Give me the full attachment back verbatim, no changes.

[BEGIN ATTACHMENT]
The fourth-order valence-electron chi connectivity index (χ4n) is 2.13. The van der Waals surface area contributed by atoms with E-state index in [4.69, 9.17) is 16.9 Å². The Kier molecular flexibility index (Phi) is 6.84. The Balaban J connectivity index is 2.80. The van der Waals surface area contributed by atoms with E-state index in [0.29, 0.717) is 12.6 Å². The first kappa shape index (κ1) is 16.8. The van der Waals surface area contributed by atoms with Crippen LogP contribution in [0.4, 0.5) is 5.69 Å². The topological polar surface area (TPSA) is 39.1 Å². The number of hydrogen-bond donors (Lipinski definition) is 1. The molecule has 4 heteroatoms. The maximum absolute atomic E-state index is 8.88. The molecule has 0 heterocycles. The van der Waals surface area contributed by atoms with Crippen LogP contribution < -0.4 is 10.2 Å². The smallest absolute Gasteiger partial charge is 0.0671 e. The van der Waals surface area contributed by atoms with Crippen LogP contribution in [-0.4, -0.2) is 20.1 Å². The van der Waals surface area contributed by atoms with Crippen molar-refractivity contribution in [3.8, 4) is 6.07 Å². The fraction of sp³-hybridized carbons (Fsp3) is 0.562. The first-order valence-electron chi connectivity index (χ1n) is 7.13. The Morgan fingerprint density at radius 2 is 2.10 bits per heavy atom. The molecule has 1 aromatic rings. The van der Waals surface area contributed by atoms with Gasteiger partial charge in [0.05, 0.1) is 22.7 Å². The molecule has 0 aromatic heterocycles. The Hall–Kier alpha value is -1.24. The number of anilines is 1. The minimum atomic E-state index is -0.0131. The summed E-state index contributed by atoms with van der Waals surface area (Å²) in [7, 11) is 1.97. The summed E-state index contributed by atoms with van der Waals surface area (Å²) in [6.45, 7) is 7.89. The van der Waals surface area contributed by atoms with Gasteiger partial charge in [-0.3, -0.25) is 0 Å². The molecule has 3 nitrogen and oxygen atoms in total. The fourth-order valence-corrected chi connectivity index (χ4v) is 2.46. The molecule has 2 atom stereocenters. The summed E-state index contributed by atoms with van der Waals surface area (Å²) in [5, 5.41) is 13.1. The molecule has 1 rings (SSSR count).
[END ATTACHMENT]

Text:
The fourth-order valence-electron chi connectivity index (χ4n) is 2.13. The van der Waals surface area contributed by atoms with E-state index in [4.69, 9.17) is 16.9 Å². The Kier molecular flexibility index (Phi) is 6.84. The Balaban J connectivity index is 2.80. The van der Waals surface area contributed by atoms with E-state index in [0.29, 0.717) is 12.6 Å². The first kappa shape index (κ1) is 16.8. The van der Waals surface area contributed by atoms with Crippen LogP contribution in [0.4, 0.5) is 5.69 Å². The topological polar surface area (TPSA) is 39.1 Å². The number of hydrogen-bond donors (Lipinski definition) is 1. The molecule has 4 heteroatoms. The maximum absolute atomic E-state index is 8.88. The molecule has 0 heterocycles. The van der Waals surface area contributed by atoms with Crippen LogP contribution < -0.4 is 10.2 Å². The smallest absolute Gasteiger partial charge is 0.0671 e. The van der Waals surface area contributed by atoms with Crippen LogP contribution in [-0.4, -0.2) is 20.1 Å². The van der Waals surface area contributed by atoms with Crippen molar-refractivity contribution in [3.8, 4) is 6.07 Å². The fraction of sp³-hybridized carbons (Fsp3) is 0.562. The first-order valence-electron chi connectivity index (χ1n) is 7.13. The Morgan fingerprint density at radius 2 is 2.10 bits per heavy atom. The molecule has 1 aromatic rings. The van der Waals surface area contributed by atoms with Gasteiger partial charge in [0.05, 0.1) is 22.7 Å². The molecule has 0 aromatic heterocycles. The Hall–Kier alpha value is -1.24. The number of anilines is 1. The minimum atomic E-state index is -0.0131. The summed E-state index contributed by atoms with van der Waals surface area (Å²) in [7, 11) is 1.97. The summed E-state index contributed by atoms with van der Waals surface area (Å²) in [6.45, 7) is 7.89. The van der Waals surface area contributed by atoms with Gasteiger partial charge in [-0.3, -0.25) is 0 Å². The molecule has 3 nitrogen and oxygen atoms in total. The fourth-order valence-corrected chi connectivity index (χ4v) is 2.46. The molecule has 2 atom stereocenters. The summed E-state index contributed by atoms with van der Waals surface area (Å²) in [5, 5.41) is 13.1. The molecule has 1 rings (SSSR count).